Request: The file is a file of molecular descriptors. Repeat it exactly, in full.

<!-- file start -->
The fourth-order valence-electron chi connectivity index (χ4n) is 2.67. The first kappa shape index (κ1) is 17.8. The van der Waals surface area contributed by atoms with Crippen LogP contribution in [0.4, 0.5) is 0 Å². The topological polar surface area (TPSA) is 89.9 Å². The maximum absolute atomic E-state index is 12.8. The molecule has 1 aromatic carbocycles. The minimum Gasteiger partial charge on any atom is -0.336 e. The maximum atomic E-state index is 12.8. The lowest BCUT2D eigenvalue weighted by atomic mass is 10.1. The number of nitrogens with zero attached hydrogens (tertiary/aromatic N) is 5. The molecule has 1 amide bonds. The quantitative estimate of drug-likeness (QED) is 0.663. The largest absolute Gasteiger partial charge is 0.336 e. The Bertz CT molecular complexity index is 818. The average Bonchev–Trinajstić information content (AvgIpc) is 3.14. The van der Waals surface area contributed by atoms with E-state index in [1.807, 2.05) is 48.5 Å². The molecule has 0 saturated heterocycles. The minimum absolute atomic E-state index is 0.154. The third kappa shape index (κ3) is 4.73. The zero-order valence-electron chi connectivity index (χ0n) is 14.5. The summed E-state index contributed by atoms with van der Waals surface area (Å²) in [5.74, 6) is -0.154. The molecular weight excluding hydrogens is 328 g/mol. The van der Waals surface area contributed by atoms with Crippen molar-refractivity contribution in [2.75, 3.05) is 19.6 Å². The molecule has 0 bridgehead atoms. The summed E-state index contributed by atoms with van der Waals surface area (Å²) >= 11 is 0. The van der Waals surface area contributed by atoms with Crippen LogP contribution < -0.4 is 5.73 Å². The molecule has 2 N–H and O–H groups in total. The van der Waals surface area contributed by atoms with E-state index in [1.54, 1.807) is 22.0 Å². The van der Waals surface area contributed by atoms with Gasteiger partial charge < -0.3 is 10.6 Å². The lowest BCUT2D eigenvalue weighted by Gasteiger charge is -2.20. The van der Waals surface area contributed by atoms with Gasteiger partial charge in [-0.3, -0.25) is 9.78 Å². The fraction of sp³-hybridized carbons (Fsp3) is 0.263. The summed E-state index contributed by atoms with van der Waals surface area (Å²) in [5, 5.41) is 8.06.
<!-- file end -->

The fourth-order valence-electron chi connectivity index (χ4n) is 2.67. The first kappa shape index (κ1) is 17.8. The van der Waals surface area contributed by atoms with Crippen LogP contribution in [0.4, 0.5) is 0 Å². The topological polar surface area (TPSA) is 89.9 Å². The maximum absolute atomic E-state index is 12.8. The molecule has 1 aromatic carbocycles. The minimum Gasteiger partial charge on any atom is -0.336 e. The maximum atomic E-state index is 12.8. The lowest BCUT2D eigenvalue weighted by atomic mass is 10.1. The number of nitrogens with zero attached hydrogens (tertiary/aromatic N) is 5. The molecule has 1 amide bonds. The quantitative estimate of drug-likeness (QED) is 0.663. The largest absolute Gasteiger partial charge is 0.336 e. The Bertz CT molecular complexity index is 818. The average Bonchev–Trinajstić information content (AvgIpc) is 3.14. The van der Waals surface area contributed by atoms with E-state index in [1.807, 2.05) is 48.5 Å². The molecule has 0 saturated heterocycles. The minimum absolute atomic E-state index is 0.154. The third kappa shape index (κ3) is 4.73. The zero-order valence-electron chi connectivity index (χ0n) is 14.5. The summed E-state index contributed by atoms with van der Waals surface area (Å²) in [5.74, 6) is -0.154. The molecular weight excluding hydrogens is 328 g/mol. The van der Waals surface area contributed by atoms with Crippen molar-refractivity contribution in [2.75, 3.05) is 19.6 Å². The molecule has 0 bridgehead atoms. The summed E-state index contributed by atoms with van der Waals surface area (Å²) >= 11 is 0. The van der Waals surface area contributed by atoms with Crippen LogP contribution < -0.4 is 5.73 Å². The molecule has 2 N–H and O–H groups in total. The van der Waals surface area contributed by atoms with E-state index in [1.54, 1.807) is 22.0 Å². The van der Waals surface area contributed by atoms with Gasteiger partial charge < -0.3 is 10.6 Å². The lowest BCUT2D eigenvalue weighted by Gasteiger charge is -2.20. The van der Waals surface area contributed by atoms with Gasteiger partial charge in [-0.3, -0.25) is 9.78 Å². The fraction of sp³-hybridized carbons (Fsp3) is 0.263. The summed E-state index contributed by atoms with van der Waals surface area (Å²) in [5, 5.41) is 8.06.